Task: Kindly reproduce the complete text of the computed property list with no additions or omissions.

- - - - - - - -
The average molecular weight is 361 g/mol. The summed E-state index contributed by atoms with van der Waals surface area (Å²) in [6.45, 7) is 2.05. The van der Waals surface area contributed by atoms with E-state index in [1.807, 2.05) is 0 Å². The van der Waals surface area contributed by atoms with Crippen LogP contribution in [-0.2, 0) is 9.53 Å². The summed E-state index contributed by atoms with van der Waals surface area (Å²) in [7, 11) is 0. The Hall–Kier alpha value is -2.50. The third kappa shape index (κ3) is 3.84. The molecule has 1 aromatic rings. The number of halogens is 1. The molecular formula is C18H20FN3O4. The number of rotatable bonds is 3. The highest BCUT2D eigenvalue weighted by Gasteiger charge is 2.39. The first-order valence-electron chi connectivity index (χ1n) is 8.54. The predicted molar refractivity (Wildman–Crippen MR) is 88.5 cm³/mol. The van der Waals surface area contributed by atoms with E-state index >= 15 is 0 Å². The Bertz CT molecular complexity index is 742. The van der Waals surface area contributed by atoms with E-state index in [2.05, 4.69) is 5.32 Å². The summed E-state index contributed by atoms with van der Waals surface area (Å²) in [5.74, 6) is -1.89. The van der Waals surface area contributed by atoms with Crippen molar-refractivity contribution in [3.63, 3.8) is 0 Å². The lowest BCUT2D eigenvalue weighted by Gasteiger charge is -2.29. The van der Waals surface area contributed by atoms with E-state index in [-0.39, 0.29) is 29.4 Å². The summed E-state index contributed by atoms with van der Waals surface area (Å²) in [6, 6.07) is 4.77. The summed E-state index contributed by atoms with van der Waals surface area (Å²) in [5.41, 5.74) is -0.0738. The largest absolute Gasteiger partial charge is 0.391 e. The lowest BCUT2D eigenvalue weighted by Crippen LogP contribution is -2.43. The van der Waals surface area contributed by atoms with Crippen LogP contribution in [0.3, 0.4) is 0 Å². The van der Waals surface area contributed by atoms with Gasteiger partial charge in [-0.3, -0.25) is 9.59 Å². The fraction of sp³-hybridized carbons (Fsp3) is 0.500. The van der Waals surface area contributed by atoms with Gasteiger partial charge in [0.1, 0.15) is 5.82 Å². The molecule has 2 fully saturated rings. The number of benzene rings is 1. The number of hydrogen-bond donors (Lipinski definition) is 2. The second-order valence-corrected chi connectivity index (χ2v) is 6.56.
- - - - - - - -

The average molecular weight is 361 g/mol. The summed E-state index contributed by atoms with van der Waals surface area (Å²) in [6.45, 7) is 2.05. The van der Waals surface area contributed by atoms with E-state index in [1.807, 2.05) is 0 Å². The van der Waals surface area contributed by atoms with Crippen LogP contribution in [-0.2, 0) is 9.53 Å². The summed E-state index contributed by atoms with van der Waals surface area (Å²) in [7, 11) is 0. The Hall–Kier alpha value is -2.50. The third kappa shape index (κ3) is 3.84. The molecule has 1 aromatic rings. The number of halogens is 1. The molecular formula is C18H20FN3O4. The number of rotatable bonds is 3. The highest BCUT2D eigenvalue weighted by Gasteiger charge is 2.39. The first-order valence-electron chi connectivity index (χ1n) is 8.54. The predicted molar refractivity (Wildman–Crippen MR) is 88.5 cm³/mol. The van der Waals surface area contributed by atoms with E-state index >= 15 is 0 Å². The Bertz CT molecular complexity index is 742. The van der Waals surface area contributed by atoms with E-state index in [2.05, 4.69) is 5.32 Å². The summed E-state index contributed by atoms with van der Waals surface area (Å²) in [5.74, 6) is -1.89. The van der Waals surface area contributed by atoms with Crippen molar-refractivity contribution in [3.63, 3.8) is 0 Å². The lowest BCUT2D eigenvalue weighted by Gasteiger charge is -2.29. The van der Waals surface area contributed by atoms with E-state index in [-0.39, 0.29) is 29.4 Å². The summed E-state index contributed by atoms with van der Waals surface area (Å²) in [6, 6.07) is 4.77. The summed E-state index contributed by atoms with van der Waals surface area (Å²) in [5.41, 5.74) is -0.0738. The largest absolute Gasteiger partial charge is 0.391 e. The lowest BCUT2D eigenvalue weighted by Crippen LogP contribution is -2.43. The van der Waals surface area contributed by atoms with Crippen LogP contribution in [0.3, 0.4) is 0 Å². The van der Waals surface area contributed by atoms with Gasteiger partial charge in [-0.3, -0.25) is 9.59 Å². The fraction of sp³-hybridized carbons (Fsp3) is 0.500. The van der Waals surface area contributed by atoms with Gasteiger partial charge in [0.1, 0.15) is 5.82 Å². The molecule has 2 fully saturated rings. The number of benzene rings is 1. The number of hydrogen-bond donors (Lipinski definition) is 2. The second-order valence-corrected chi connectivity index (χ2v) is 6.56.